2020: The year of the pandemic

Leave a comment / By: manifel / 02 January, 2021 08:28:51AM
2020: The year of the pandemic

It was January 2020 when talk of the coronavirus started to get our attention, being reported in the Central Chinese city of Wuhan at that time.

Being many miles away, the most obvious thing for us Rwandans at that point in time was to sympathize with the people of Wuhan.  

It was not quite realistic to fear for our lives or start putting in place preventive measures, because we did not fairly anticipate that it was going to reach our own territory. 

However, we kept following the news as events unfolded in China.  

Soon, scientists confirmed human transmission of the virus, and before long, Wuhan was put under quarantine – all happening in the month of January.

By the end of the month, the World Health Organisation (WHO) declared a Global Health Emergency. 

At this point, positive cases were being reported in various countries across of the world.

In early February, China’s Covid-19 deaths were reported to be 908, and these numbers exceeded those of the Severe Acute Respiratory Syndrome (SARS), a crisis that had menaced the Asian country about 16 years ago.

The big news came on March 11: WHO declared Covid-19 to be a Pandemic. Dr. Tedros Adhanom Ghebreyesus, the Director-General of WHO, said at a briefing in Geneva the agency was “deeply concerned by the alarming levels of spread and severity” of the outbreak.

At this time, some African countries had already registered cases, and it looked more realistic that Rwanda might join the list. And yes, on March 14, the Ministry of Health announced that the country had registered the first case.

According to the Ministry, the patient was an Indian citizen who had arrived from Mumbai, India, on March 8.

This was only the second case in East Africa, after Kenya had recorded the first case a day ago. 

As you would expect, people were plunged into panic mode. Fake news, where among other stories that went to and fro was one claimed that the identity of the patient had been known.

Various social media platforms were flooded with messages warning people not to approach particular places within the city of Kigali, since the patient in question had been there recently. 

On another side of the coin, some people also saw a business opportunity: selling masks. After about two days of the announcement of the positive case, some streets had vendors selling masks, funny enough, some were dust masks, or even fumigation masks; but there wasn’t a lot that the naïve buyers knew about the real mask to go for. 

Cases of the virus continued to be identified in Rwanda in the following days, and by March 22, the government decided to impose a nation-wide lockdown, a rather unprecedented and unbelievable development for every Rwandan.

It was initially expected to go on for only two weeks, but it was extended to last for almost a month and a half, plunging families into the difficulty of having to eat while not working. 

The government stepped in to provide food to the most vulnerable, churches made some outreaches for the same cause, among other organisations and individuals.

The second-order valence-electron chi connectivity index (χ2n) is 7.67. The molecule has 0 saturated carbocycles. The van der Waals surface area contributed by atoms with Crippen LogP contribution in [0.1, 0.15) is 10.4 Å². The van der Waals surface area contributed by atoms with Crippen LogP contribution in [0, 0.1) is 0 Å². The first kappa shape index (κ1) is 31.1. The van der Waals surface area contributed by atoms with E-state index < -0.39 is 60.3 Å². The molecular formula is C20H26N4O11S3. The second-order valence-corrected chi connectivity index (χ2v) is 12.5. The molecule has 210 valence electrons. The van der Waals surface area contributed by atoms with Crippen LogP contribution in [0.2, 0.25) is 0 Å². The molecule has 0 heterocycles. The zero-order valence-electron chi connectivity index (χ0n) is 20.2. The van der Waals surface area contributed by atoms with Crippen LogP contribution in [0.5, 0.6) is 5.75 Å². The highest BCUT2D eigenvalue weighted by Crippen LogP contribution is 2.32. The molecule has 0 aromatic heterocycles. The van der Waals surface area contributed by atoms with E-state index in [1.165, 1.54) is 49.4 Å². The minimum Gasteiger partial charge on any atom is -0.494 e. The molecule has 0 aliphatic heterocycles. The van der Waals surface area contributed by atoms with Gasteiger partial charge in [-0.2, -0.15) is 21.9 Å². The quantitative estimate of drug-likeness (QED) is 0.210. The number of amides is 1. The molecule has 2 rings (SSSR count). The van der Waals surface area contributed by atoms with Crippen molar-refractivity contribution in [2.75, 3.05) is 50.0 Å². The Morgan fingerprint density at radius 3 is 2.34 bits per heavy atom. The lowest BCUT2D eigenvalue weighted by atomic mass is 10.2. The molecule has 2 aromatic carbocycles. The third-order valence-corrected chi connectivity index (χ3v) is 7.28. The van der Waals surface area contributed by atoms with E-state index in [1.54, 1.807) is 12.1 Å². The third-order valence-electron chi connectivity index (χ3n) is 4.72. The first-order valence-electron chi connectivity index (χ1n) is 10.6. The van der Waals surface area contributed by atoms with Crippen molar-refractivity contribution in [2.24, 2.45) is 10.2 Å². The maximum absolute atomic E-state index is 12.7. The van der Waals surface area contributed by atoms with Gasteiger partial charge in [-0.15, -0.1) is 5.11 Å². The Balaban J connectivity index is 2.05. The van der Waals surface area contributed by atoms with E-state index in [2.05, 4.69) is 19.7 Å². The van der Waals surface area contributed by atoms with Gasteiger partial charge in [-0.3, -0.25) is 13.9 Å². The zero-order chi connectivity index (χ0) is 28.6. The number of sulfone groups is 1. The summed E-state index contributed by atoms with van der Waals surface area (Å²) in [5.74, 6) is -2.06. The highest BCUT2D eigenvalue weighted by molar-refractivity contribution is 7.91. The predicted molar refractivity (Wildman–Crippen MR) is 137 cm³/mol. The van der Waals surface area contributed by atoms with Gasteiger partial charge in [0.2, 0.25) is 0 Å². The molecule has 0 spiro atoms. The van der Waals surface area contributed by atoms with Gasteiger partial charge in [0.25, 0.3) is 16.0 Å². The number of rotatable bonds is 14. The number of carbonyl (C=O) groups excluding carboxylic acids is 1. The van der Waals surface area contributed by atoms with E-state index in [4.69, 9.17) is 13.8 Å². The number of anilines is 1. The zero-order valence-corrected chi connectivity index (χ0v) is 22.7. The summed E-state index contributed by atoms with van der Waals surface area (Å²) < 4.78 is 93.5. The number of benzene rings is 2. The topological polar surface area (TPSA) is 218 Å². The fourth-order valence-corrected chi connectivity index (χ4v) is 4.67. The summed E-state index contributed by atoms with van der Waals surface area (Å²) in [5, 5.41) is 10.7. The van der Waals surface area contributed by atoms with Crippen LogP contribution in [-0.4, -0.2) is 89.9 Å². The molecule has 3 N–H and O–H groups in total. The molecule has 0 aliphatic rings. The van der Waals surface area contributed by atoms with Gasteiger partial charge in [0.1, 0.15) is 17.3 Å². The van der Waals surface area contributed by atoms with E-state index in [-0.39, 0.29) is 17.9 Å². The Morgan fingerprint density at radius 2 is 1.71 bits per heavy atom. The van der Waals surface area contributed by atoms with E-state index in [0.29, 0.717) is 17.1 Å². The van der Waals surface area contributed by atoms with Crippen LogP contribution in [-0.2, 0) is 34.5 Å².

In May, the government partially lifted the lockdown, and we have never gone back into a total lockdown. 

However, the economic and social devastation due to impact of the virus has gone on ever since, and for many, 2020 may be looked at as a year in which “doing well has meant simply muddling through.”

By December 21, as the year was nearing its end, Rwanda had registered about 7,293 confirmed cases of the virus, and of these 6,091 had recovered, and 63 had died.

Globally, over 76 million cases had been registered, and about 1.6 million people had lost their lives. And this is coupled with massive economic losses incurred almost everywhere.

According to the World Bank (WB), over the past 12 months, the pandemic has harmed the poor and vulnerable the most, and it is threatening to push millions more into poverty.

“This year, after decades of steady progress in reducing the number of people living on less than $1.90/day, COVID-19 will usher in the first reversal in the fight against extreme poverty in a generation,” reads a statement from one of WB’s platforms. 

That is just part of what the situation has plunged the world into. And more could be written concerning these difficult times. What is clear, though is that these dark moments, can assist us to learn a number of important lessons.

Among the lessons, Dr. Menelas Nkeshimana, one of the medics who have been in Rwanda’s task force against Covid-19 says, "We should learn that no epidemic is just local (limited to one place of the world."

“We all have to think "global,” and thus mind, plan and budget for our own countries and for our neighbours’ too,” he said.

Nkeshimana also echoed the need for humanitarian attitude in these times,

“There are people around us in the community who have suffered and are still suffering more than we can understand. Let’s open our eyes in our neighbourhoods, reach out to them as they attempt to survive and recover. That's the true meaning of being 'Umunyarwanda'" he said.

Among other lessons, it is argued that nations need to invest more in their healthcare systems to be more in a position to deal with such sudden happenings as Covid-19; and that societies need to learn to listen to experts’ advice in relation to situations.

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